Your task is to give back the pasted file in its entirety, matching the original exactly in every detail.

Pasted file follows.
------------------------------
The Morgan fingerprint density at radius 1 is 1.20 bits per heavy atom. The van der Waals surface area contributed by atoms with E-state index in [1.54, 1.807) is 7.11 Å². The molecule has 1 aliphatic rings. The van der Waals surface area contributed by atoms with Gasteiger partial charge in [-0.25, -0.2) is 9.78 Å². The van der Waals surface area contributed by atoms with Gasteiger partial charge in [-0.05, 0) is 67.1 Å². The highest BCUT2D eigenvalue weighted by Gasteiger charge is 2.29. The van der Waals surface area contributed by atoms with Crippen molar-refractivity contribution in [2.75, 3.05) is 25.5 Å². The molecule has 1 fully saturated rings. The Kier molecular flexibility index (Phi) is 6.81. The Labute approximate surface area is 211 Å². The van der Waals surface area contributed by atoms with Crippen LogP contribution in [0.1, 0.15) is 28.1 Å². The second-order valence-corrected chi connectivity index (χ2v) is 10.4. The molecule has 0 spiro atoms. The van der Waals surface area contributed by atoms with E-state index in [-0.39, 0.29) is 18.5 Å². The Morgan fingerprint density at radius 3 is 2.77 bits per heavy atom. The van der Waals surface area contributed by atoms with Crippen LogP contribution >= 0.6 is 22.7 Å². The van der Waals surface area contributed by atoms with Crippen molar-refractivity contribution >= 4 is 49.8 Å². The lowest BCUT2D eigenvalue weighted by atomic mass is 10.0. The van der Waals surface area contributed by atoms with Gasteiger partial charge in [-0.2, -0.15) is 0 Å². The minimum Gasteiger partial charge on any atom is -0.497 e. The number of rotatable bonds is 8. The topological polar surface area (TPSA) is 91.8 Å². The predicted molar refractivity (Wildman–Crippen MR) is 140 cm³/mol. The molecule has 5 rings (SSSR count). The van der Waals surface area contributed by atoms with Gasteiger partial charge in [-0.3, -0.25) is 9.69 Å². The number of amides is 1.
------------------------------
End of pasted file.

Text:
The Morgan fingerprint density at radius 1 is 1.20 bits per heavy atom. The van der Waals surface area contributed by atoms with E-state index in [1.54, 1.807) is 7.11 Å². The molecule has 1 aliphatic rings. The van der Waals surface area contributed by atoms with Gasteiger partial charge in [-0.25, -0.2) is 9.78 Å². The van der Waals surface area contributed by atoms with Gasteiger partial charge in [-0.05, 0) is 67.1 Å². The highest BCUT2D eigenvalue weighted by Gasteiger charge is 2.29. The van der Waals surface area contributed by atoms with Crippen molar-refractivity contribution in [2.75, 3.05) is 25.5 Å². The molecule has 1 fully saturated rings. The Kier molecular flexibility index (Phi) is 6.81. The Labute approximate surface area is 211 Å². The van der Waals surface area contributed by atoms with Crippen LogP contribution in [0.1, 0.15) is 28.1 Å². The second-order valence-corrected chi connectivity index (χ2v) is 10.4. The molecule has 0 spiro atoms. The van der Waals surface area contributed by atoms with E-state index in [-0.39, 0.29) is 18.5 Å². The Morgan fingerprint density at radius 3 is 2.77 bits per heavy atom. The van der Waals surface area contributed by atoms with Crippen LogP contribution >= 0.6 is 22.7 Å². The van der Waals surface area contributed by atoms with Crippen molar-refractivity contribution >= 4 is 49.8 Å². The lowest BCUT2D eigenvalue weighted by atomic mass is 10.0. The van der Waals surface area contributed by atoms with Gasteiger partial charge in [-0.2, -0.15) is 0 Å². The minimum Gasteiger partial charge on any atom is -0.497 e. The number of rotatable bonds is 8. The topological polar surface area (TPSA) is 91.8 Å². The predicted molar refractivity (Wildman–Crippen MR) is 140 cm³/mol. The molecule has 5 rings (SSSR count). The van der Waals surface area contributed by atoms with Gasteiger partial charge in [-0.3, -0.25) is 9.69 Å². The number of amides is 1.